I was a 16-year old. My father (56), my younger sister (12) and I were walking home from the movies on a Saturday night along Eastern Parkway in Brooklyn. As we were discussing the film we had just seen, we were “jumped” by two young men.
Out of pure instinct, my father wrestled the much younger man who attacked him. The attacker couldn’t fathom the resistance he received, so he emphatically yelled to his partner, “Cut her!”
I looked to my right and sure enough, the young man’s partner held a 10-inch blade to my baby sister’s neck.
My sister pleaded, “Please don’t kill me.”
I desperately yelled, “Pop, he has a knife to Rachel’s neck. Stop!”
My father got a hold of his emotion and pulled back. The man kept the blade at my sister’s neck for another minute. It felt like an eternity. They withdrew, with my father’s whole pants pocket ripped away; his wallet; and our breath. We survived. To this day, I can recall that memory as easily as I can any in the cycle of my being.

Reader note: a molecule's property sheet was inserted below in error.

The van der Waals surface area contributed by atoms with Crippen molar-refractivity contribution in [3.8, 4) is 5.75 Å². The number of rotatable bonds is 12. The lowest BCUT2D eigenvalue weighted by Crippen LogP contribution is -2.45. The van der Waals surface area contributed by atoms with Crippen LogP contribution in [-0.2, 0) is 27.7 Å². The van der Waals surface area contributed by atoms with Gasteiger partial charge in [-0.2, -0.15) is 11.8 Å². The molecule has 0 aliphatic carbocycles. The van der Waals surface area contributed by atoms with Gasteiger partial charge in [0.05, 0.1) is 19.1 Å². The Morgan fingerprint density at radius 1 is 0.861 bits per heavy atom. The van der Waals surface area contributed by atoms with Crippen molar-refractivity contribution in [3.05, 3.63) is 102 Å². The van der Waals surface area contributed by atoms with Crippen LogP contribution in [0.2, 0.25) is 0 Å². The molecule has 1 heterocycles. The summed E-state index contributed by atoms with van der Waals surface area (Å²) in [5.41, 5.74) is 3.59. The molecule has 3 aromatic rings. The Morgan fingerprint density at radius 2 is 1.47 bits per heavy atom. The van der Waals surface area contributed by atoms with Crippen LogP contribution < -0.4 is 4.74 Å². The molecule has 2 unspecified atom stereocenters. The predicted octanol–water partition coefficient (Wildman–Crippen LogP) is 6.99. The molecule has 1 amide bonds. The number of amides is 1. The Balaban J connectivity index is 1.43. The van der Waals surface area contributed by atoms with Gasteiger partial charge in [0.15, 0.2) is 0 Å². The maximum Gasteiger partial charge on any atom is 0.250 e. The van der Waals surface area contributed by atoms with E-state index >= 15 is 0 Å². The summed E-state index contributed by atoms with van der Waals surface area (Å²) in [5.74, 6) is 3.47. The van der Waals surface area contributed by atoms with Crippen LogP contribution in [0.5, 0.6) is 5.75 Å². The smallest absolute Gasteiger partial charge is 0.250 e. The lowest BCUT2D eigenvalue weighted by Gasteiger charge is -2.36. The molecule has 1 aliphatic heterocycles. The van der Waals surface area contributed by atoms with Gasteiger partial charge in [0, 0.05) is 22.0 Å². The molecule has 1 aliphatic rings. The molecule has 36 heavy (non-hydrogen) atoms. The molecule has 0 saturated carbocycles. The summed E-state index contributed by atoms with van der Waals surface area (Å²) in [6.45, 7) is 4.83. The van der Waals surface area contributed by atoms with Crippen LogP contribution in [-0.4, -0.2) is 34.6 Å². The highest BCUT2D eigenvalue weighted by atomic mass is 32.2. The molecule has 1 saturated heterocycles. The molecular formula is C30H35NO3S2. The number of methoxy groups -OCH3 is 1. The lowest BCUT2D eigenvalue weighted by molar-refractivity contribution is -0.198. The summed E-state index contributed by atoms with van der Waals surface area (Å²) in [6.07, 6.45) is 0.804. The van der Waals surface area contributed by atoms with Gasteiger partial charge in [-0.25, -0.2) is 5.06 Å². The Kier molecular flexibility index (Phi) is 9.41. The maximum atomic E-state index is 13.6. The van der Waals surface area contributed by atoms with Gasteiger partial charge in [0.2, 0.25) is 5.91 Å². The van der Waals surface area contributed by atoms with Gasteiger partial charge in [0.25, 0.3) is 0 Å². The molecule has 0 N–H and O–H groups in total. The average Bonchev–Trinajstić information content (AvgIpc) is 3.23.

The entire episode lasted minutes, but the flashbacks have lasted throughout my years. I review the images and can’t help but to see how things could have been tragically different.
If I had a gun, I would have used it in an instant.
There is a famous Talmudic text, which teaches that we can’t understand the Truth we reject until we actually internalize and teach that Truth like it is our own. Looking back at that night in Brooklyn, I am able to put myself in the shoes of someone who believes the opposite of what I believe. I don’t believe in owning a gun, but I understand why people would want to exercise that right.
I believe in the depth of dichotomy. I have learned volumes from the wisdom of the dialectic. I know the diverse contours of our Nation call for different needs from different types of people. We are all entitled to our point of view. But, given the sleepless nights our country has experienced this past week, I beg from others only what I am asking from myself: that is, simply to engage in a complicated, civil conversation, without running for cover from “dug-in” positions. There is simply too much as stake.